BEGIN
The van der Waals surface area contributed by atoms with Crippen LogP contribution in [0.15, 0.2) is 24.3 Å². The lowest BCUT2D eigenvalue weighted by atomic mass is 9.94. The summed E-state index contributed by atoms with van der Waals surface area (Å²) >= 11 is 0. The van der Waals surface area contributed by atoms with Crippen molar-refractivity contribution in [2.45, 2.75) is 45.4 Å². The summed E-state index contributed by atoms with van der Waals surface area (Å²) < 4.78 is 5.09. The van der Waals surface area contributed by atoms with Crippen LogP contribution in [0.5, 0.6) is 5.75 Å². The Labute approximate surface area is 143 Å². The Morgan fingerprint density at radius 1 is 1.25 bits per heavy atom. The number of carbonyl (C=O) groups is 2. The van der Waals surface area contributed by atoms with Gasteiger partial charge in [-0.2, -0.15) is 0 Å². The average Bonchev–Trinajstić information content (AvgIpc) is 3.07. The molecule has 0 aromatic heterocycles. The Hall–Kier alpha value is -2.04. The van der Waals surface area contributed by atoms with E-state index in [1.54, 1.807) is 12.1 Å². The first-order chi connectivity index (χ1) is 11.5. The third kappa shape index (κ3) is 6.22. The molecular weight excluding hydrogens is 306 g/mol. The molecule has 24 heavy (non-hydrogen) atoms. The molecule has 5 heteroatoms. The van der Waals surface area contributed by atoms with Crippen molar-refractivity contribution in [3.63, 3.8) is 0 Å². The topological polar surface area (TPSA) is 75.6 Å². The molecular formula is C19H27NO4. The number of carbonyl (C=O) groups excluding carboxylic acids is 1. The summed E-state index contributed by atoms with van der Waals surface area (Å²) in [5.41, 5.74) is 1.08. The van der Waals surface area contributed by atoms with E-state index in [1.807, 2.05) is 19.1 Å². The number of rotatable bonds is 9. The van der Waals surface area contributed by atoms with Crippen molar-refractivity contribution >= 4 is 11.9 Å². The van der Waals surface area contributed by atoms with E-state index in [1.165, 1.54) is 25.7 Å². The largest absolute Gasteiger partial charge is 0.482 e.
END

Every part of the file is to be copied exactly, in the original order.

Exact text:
The van der Waals surface area contributed by atoms with Crippen LogP contribution in [0.15, 0.2) is 24.3 Å². The lowest BCUT2D eigenvalue weighted by atomic mass is 9.94. The summed E-state index contributed by atoms with van der Waals surface area (Å²) >= 11 is 0. The van der Waals surface area contributed by atoms with Crippen molar-refractivity contribution in [2.45, 2.75) is 45.4 Å². The summed E-state index contributed by atoms with van der Waals surface area (Å²) < 4.78 is 5.09. The van der Waals surface area contributed by atoms with Crippen LogP contribution in [0.5, 0.6) is 5.75 Å². The Labute approximate surface area is 143 Å². The Morgan fingerprint density at radius 1 is 1.25 bits per heavy atom. The number of carbonyl (C=O) groups is 2. The van der Waals surface area contributed by atoms with Gasteiger partial charge in [-0.2, -0.15) is 0 Å². The average Bonchev–Trinajstić information content (AvgIpc) is 3.07. The molecule has 0 aromatic heterocycles. The Hall–Kier alpha value is -2.04. The van der Waals surface area contributed by atoms with E-state index in [1.54, 1.807) is 12.1 Å². The first-order chi connectivity index (χ1) is 11.5. The third kappa shape index (κ3) is 6.22. The molecular weight excluding hydrogens is 306 g/mol. The molecule has 24 heavy (non-hydrogen) atoms. The molecule has 5 heteroatoms. The van der Waals surface area contributed by atoms with Crippen molar-refractivity contribution in [3.63, 3.8) is 0 Å². The topological polar surface area (TPSA) is 75.6 Å². The molecular formula is C19H27NO4. The number of carbonyl (C=O) groups excluding carboxylic acids is 1. The summed E-state index contributed by atoms with van der Waals surface area (Å²) in [5.41, 5.74) is 1.08. The van der Waals surface area contributed by atoms with E-state index in [1.807, 2.05) is 19.1 Å². The number of rotatable bonds is 9. The van der Waals surface area contributed by atoms with Crippen molar-refractivity contribution >= 4 is 11.9 Å². The van der Waals surface area contributed by atoms with E-state index in [1.165, 1.54) is 25.7 Å². The largest absolute Gasteiger partial charge is 0.482 e.